For years, I had worked at the harbor of Port Emaren, scraping by from day to day to pay back the loan for my father’s farm, always saving. Arven was too young to work, and Ellie too ill, so my family was counting on me alone, the unlikely lady breadwinner. The passage over from Greendell had nearly killed me; a six-month, grueling voyage for a girl who had never been on a boat before. But there were so few places that employed women, and so Emaren it was.
The Golden Sea shone a brilliant amber as the sunset illuminated the shipyard, boats docking and leaving off to new lands. The familiar scent of the sea filled my nose, Arven’s note slightly damp in my hand. Together, through his odd jobs and my work at the fish cannery, we had saved eight thousand notes – enough to win back the farm from the bank. And not a moment too soon – the bank was claiming the farm in only two seasons. I had often dreamed of this moment, but never did I stop and imagine what it’d be like when it came to fruition.
I had no regrets left here. I withdrew all of the money out of the bank and went to the harbor for one last time to buy passage back to my home, a small smile playing on my lips as I gave a single-fingered, unladylike gesture to the city.
When I arrived at the docks, though, there was a crowd of angry people in front of the boats. I was used to these crowds; the most temperamental people I had met lived in Emaren as ambitious fortune-seekers. But I recognized some of these people.
“Amelia?” I asked, seeing a familiar face from the cannery. “What’s going on? I’m trying to get out of this godsforsaken city.”
Amelia’s face was slightly flushed with anger. “The king just made an edict to stop all travel going in and out of all the cities and towns. It’s to stop the spread of a disease that’s spreading throughout the kingdom. But my family needs me now, my father is sick-” She bit her lip, wiping a tear away.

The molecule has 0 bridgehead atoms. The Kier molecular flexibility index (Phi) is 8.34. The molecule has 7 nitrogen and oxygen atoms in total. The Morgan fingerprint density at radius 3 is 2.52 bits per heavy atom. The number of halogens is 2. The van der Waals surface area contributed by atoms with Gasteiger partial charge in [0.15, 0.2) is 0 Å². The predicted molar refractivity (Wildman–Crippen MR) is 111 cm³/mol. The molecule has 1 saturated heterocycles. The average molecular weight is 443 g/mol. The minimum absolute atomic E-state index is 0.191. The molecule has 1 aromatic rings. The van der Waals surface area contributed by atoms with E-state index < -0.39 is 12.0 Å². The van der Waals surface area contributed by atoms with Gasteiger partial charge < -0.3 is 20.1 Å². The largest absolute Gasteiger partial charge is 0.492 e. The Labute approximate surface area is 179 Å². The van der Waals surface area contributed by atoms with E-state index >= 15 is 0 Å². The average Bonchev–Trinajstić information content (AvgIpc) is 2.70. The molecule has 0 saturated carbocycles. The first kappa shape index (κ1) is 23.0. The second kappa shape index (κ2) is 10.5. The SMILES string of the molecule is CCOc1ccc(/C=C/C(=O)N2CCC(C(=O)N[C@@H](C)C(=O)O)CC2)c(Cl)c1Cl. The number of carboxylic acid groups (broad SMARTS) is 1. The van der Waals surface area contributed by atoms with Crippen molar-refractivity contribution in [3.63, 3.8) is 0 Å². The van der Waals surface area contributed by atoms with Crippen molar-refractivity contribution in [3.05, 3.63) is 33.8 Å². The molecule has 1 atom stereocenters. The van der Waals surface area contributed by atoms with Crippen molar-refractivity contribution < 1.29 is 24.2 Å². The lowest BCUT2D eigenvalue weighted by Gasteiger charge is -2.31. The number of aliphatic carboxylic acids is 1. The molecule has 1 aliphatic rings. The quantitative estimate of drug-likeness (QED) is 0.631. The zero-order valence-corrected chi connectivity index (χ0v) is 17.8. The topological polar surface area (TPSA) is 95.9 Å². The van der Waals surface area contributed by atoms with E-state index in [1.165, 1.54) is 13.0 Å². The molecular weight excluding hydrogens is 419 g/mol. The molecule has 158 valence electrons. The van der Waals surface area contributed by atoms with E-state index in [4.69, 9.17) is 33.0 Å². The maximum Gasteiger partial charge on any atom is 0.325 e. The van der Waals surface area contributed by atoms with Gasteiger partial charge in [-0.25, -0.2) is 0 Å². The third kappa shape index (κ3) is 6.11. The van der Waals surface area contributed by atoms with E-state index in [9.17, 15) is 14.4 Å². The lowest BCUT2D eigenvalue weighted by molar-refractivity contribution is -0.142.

The happiness that I had felt earlier was wearing away quickly, replaced with fear. “How long until we can travel again?”
“At least 2 months, maybe more,” she said. “Isabel, don’t you need to get to your family too? What will we do?”
“I’ll figure out something even if it kills me,” I said grimly. Just then, I noticed a commotion farther down by the docks. A man in an elegant dark coat with a large tricorne on his head was arguing animatedly with the supervisor. Was that a pirate? An idea began to take shape in my mind. “I’ll be right back, Amelia,” I heard myself say before squeezing through the crowd.
The pirate laughed insolently at the supervisor. “I’ll take my ship wherever I want to,” he said. He was clearly drunk. “The air here isn’t as fresh as the air in the middle of the sea, only sickness we’re getting is from too much grog on a stormy day!”
The supervisor looked annoyed but wary. “Fine, sir, your ship is clear for passage to Tarbel.”
Tarbel? That was only a few towns away from Greendell! The mystery sailor reached into his pocket and handed the supervisor a lustrous, pearly white jewel the size of his fist. Ah, so it’s a bribe. Whoever he was, the supervisor waved him off and the man walked away, whistling jauntily as he went back to his ship. I looked back at Amelia, but I couldn’t see her in the crowd. My mind was made up in an instant, and I began to follow the sailor. I had seen some crates that some of the men were transporting from the docks to his ship, and I thought they would make a perfect place to stow away, hopefully with some food or something useful inside.
But just in case, if I was found out…
I took a bandana I always carried with me out of my satchel and tied it around my head, covering my hair up. It usually helped to have the option to look like a boy, no matter where you were.